Ultimately Elizabeth Agassiz took over the writing for and promotion of Agassiz’s career. She accompanied Agassiz on a collecting trip to Brazil—80,000 specimens were returned by the expedition—and it was she who primarily wrote the memoir of the trip that was published under both their names.
A Journey in Brazil became a widely read example of late 19th Century travel and nature literature. Irmscher quotes a passage about Agassiz returning from an excursion, “At the close of our ramble, from which the Professor returned looking not unlike an ambulatory representative of tropical vegetation, being loaded down with palm tree branches, tree-ferns and the like, we found breakfast awaiting us.” Elizabeth deftly combined scientific description with travel tidbits to create a style that appealed to many readers.
Elizabeth always accompanied Louis on his researches during their summers on the Massachusetts coast. She published two popular books on the subject. A First Lesson in Natural History was designed for young people while Seaside Studies in Natural History took a more scientific tone.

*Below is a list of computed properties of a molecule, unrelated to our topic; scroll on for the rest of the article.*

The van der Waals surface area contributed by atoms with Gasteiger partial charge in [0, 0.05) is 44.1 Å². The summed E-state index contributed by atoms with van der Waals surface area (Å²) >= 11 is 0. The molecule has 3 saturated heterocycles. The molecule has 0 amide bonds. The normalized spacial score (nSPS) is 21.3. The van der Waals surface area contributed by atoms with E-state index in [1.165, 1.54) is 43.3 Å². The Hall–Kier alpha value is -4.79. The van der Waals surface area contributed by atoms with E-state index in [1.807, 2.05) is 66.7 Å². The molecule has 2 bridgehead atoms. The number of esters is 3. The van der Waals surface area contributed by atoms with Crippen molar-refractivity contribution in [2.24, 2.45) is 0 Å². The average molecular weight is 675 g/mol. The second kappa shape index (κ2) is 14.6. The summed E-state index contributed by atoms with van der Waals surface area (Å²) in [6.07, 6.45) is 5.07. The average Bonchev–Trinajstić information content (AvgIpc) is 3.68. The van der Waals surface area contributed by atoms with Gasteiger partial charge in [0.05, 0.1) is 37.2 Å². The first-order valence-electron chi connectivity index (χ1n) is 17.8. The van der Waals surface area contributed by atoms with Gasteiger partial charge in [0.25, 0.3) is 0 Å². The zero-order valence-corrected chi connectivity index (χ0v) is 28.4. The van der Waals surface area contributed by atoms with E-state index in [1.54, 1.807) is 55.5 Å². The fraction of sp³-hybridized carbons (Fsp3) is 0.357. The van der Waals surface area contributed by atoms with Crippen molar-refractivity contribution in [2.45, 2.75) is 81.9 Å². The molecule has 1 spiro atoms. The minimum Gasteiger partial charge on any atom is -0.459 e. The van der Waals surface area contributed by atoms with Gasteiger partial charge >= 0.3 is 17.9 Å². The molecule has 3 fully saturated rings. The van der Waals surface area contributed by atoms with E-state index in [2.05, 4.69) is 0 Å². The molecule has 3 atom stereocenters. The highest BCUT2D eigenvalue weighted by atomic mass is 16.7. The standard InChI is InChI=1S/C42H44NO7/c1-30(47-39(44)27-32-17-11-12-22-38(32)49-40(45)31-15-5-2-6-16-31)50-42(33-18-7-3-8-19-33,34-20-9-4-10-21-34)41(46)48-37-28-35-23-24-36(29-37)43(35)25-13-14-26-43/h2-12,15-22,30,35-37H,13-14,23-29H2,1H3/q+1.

Irmscher credits Elizabeth Agassiz with advancing popular science writing. Elizabeth, he writes, worked on “perfecting the genre that we today would call the science essay, balancing state-of-the-art scientific knowledge with the stance of the outsider not privy to the things real scientists see.”
Louis Agassiz died clinging tenaciously to a defeated view of science and never completed his plan for his grand museum. But his charismatic personality and enthusiasm for communicating about science with a wide audience left a lasting imprint on the U.S. And while many were inspired by Agassiz, as Irmscher shows in his new biography, none was more important than Louis Agassiz’s wife Elizabeth who left a lasting imprint of her own.